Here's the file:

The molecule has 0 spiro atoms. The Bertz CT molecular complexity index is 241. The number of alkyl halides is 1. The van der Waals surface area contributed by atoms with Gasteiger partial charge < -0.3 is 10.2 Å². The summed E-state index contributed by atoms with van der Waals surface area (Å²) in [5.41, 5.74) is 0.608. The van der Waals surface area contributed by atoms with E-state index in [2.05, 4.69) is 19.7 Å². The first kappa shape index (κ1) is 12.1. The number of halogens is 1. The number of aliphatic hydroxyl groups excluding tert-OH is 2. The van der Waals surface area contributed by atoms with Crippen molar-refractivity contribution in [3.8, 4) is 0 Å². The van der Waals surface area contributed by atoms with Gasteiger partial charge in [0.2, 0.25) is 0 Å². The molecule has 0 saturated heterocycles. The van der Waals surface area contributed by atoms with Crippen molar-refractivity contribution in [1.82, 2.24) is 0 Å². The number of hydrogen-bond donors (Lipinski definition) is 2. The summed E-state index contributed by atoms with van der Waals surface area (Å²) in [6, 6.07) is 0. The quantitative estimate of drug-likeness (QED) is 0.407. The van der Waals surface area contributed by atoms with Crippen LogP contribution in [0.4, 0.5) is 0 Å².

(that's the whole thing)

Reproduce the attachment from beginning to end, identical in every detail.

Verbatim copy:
The molecule has 0 spiro atoms. The Bertz CT molecular complexity index is 241. The number of alkyl halides is 1. The van der Waals surface area contributed by atoms with Gasteiger partial charge < -0.3 is 10.2 Å². The summed E-state index contributed by atoms with van der Waals surface area (Å²) in [5.41, 5.74) is 0.608. The van der Waals surface area contributed by atoms with E-state index in [2.05, 4.69) is 19.7 Å². The first kappa shape index (κ1) is 12.1. The number of halogens is 1. The number of aliphatic hydroxyl groups excluding tert-OH is 2. The van der Waals surface area contributed by atoms with Crippen molar-refractivity contribution in [3.8, 4) is 0 Å². The van der Waals surface area contributed by atoms with Gasteiger partial charge in [0.2, 0.25) is 0 Å². The molecule has 0 saturated heterocycles. The van der Waals surface area contributed by atoms with Crippen molar-refractivity contribution in [1.82, 2.24) is 0 Å². The number of hydrogen-bond donors (Lipinski definition) is 2. The summed E-state index contributed by atoms with van der Waals surface area (Å²) in [6, 6.07) is 0. The quantitative estimate of drug-likeness (QED) is 0.407. The van der Waals surface area contributed by atoms with Crippen LogP contribution in [0.4, 0.5) is 0 Å².